cost+=contribute;
                   // cout<<"contri: "<<contribute<<"\n";
                   // cout<<"nbr cost: "<<nbr<<" "<<cost<<"\n";
                }
            }
    
          //  print_count(count);
            return count[node];
        }
        
        void print()
        {
            for(int i=1;i<=V;i++)
            {
                cout<<i<<"=> ";
                for(auto nbr_pair:adj[i])
                {
                    cout<<"("<<nbr_pair.first<<","<<nbr_pair.second<<") ";
                }
                
                cout<<"\n";
            }
        }
    
        ll dfs()
        {
            bool *vis=new bool[V+1];
            ll *count=new ll[V+1]; //count of no. times the edge is travelled
            
            for(ll i=1;i<=V;i++)
            {
                vis[i]=false; // mark all node unvisited
                count[i]=0;
            }
    
         //   print();
            // mark all count as 1 
    
            // now their are V-1 edges and we need to update cost V-1 times
            // so we do dfs for edges but with help of vertices not edges 
            // ie instead of visiting edges we visit vertices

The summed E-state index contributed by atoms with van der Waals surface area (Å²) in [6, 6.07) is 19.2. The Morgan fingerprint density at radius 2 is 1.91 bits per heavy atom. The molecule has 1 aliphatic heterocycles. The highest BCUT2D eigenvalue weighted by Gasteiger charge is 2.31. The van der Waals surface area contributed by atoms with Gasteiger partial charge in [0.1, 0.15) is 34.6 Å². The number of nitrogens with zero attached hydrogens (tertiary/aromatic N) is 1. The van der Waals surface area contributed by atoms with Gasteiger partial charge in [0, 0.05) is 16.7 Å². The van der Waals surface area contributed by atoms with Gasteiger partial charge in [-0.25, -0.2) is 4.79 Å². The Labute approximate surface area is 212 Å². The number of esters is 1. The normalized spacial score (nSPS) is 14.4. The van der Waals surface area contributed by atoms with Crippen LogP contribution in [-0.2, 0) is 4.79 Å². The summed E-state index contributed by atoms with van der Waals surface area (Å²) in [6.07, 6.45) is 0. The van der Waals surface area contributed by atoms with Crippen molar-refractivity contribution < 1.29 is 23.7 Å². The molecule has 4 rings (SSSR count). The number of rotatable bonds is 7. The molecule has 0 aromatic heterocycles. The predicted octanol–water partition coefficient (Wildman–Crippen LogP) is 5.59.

// and say a vertex is connected to 4 vertices ie one vertex has 4 edges
            // so we update cost on that vertex 4 times, eg as follows
            //         4
            //         |
            //    1----2-----3
            //         |
            //         5    
    
            // no for loop is required in dfs() bcz its a tree so one 
            // dfs call will be enough to traverse whole component in one go
    
            ll src=1; // acc. to constraints in question
                        // 1<=X<=N
            ll cost=0;
            dfs_helper(src,vis,count,cost);
            
            return cost;
           
        }
        
    };
    
    
    int main()
    {
        int t=1,T; cin>>T;
    
        while(t<=T)
        {
            int u,v,wt,V; cin>>V;
    
            // create a graph
           
            Graph g(V);
            pair<int,int>p;
    
            for(int i=0;i<V-1;i++)
            {
                cin>>u>>v>>wt;
                g.addEdge(u,v,wt);
              
            }
    
        // Maximize it distance travelled so for that
        // every edge has to be travelled at max using greedy backed by pigeon hole
        // so we do dfs and count cost
    
        int cost=g.dfs();
          
            cout<<"Case #"<<t<<": "<<cost<<"\n";
            t++;
        }
    }